What does it mean to try and listen to the past? To ask this question draws awareness to sound as a social event — music, theater, and dance as forms of lived collectivity — and to its absence. Such listening is to confront a sense that the past cannot be captured. It is about that which is lost but nevertheless always with us — the simultaneity of the past in the present, a collectivity across time beyond possession and accumulation.
A Slightly Curving Place derives its title from a Prakrit phrase in Jain cosmology: “Isipabbarabhumi” refers to a special place above the heavens shaped like a parasol where the disembodied souls of the perfected ones go to live in eternal isolation. Sealed off from the rest of the cosmos, they are unable to interact with other souls, unable to hear them or be heard.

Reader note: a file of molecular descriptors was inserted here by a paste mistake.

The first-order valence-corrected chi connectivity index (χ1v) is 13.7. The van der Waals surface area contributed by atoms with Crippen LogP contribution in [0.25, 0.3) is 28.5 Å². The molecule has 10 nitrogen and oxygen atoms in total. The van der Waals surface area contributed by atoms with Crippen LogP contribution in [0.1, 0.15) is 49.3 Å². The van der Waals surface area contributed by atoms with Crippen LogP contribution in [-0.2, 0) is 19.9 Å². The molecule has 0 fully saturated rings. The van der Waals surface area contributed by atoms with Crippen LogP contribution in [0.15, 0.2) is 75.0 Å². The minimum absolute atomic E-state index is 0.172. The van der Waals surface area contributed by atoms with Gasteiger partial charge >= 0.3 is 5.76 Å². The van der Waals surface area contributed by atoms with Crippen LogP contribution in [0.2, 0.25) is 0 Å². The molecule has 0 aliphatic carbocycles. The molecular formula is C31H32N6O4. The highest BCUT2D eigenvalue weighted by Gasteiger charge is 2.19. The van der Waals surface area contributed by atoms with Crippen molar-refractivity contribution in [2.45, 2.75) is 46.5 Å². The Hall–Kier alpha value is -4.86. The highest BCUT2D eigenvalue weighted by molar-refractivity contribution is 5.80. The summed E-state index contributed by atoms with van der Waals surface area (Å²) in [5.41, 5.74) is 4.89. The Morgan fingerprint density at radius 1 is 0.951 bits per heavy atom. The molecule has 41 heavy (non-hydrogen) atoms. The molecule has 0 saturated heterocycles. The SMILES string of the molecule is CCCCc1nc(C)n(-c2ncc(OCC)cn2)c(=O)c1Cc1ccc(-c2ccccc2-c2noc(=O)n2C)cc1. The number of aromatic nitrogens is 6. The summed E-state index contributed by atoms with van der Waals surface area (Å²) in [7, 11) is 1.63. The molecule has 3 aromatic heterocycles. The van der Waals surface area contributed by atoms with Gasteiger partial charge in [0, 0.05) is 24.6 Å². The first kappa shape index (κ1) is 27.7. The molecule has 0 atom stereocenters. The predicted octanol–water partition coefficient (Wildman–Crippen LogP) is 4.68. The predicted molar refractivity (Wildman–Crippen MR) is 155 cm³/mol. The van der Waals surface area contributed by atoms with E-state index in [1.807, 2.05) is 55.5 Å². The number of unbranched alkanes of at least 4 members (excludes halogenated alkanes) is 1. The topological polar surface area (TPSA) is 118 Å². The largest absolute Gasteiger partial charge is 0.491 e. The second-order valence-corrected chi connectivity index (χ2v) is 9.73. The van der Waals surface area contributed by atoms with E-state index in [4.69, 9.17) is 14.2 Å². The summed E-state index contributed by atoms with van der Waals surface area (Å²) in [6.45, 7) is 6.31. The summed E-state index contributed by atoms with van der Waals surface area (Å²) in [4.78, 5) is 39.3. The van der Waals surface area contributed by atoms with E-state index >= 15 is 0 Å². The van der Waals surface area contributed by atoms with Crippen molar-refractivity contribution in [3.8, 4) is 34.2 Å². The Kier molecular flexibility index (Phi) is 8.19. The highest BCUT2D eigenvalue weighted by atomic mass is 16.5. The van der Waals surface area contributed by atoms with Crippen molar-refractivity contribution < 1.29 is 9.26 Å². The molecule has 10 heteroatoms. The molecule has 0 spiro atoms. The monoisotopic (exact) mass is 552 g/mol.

In this exhibition, a slightly curving place is to be found not at the apex of the universe but under an ambisonic dome of speakers. Here, an audience of listeners might gather to sense a past they cannot hear. The sound that arrives is a record of sound as it was. Elsewhere, on projection screens, the body of a dancer rotates in one direction as it makes an image of time that turns in another.
Centered around a multi-authored audio play, the exhibition brings together writers, dancers, field recordists and sound designers. It responds to Umashankar Manthravadi, a self-taught acoustic archaeologist who has been building ambisonic microphones to map and measure the acoustic properties of premodern sites of ritual and festival. He proposes that we can’t just look for theaters in landscapes of the past, we must listen for them.
Curated by Nida Ghouse
Coming to Know: digital discourse program: September 5, 11, and 18, 2020
For further information visit www.hkw.de/en/curvingplace.
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